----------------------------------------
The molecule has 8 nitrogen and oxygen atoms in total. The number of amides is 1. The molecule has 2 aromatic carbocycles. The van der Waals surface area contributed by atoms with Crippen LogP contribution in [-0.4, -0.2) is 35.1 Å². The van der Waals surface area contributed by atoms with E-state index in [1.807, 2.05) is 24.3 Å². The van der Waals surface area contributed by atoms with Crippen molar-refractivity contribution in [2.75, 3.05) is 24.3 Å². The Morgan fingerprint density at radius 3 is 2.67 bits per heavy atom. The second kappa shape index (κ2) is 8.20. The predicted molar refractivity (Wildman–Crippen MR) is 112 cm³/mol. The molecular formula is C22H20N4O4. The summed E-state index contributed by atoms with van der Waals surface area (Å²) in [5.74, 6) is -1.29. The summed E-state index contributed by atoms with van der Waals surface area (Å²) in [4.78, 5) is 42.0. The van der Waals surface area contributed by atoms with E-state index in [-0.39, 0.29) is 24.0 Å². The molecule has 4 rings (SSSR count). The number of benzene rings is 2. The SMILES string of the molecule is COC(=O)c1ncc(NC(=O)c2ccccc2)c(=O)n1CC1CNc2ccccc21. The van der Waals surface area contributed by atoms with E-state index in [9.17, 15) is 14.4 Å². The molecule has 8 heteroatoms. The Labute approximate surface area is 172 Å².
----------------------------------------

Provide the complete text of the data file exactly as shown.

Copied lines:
The molecule has 8 nitrogen and oxygen atoms in total. The number of amides is 1. The molecule has 2 aromatic carbocycles. The van der Waals surface area contributed by atoms with Crippen LogP contribution in [-0.4, -0.2) is 35.1 Å². The van der Waals surface area contributed by atoms with E-state index in [1.807, 2.05) is 24.3 Å². The van der Waals surface area contributed by atoms with Crippen molar-refractivity contribution in [2.75, 3.05) is 24.3 Å². The Morgan fingerprint density at radius 3 is 2.67 bits per heavy atom. The second kappa shape index (κ2) is 8.20. The predicted molar refractivity (Wildman–Crippen MR) is 112 cm³/mol. The molecular formula is C22H20N4O4. The summed E-state index contributed by atoms with van der Waals surface area (Å²) in [5.74, 6) is -1.29. The summed E-state index contributed by atoms with van der Waals surface area (Å²) in [4.78, 5) is 42.0. The van der Waals surface area contributed by atoms with E-state index in [-0.39, 0.29) is 24.0 Å². The molecule has 4 rings (SSSR count). The number of benzene rings is 2. The SMILES string of the molecule is COC(=O)c1ncc(NC(=O)c2ccccc2)c(=O)n1CC1CNc2ccccc21. The van der Waals surface area contributed by atoms with E-state index in [9.17, 15) is 14.4 Å². The molecule has 8 heteroatoms. The Labute approximate surface area is 172 Å².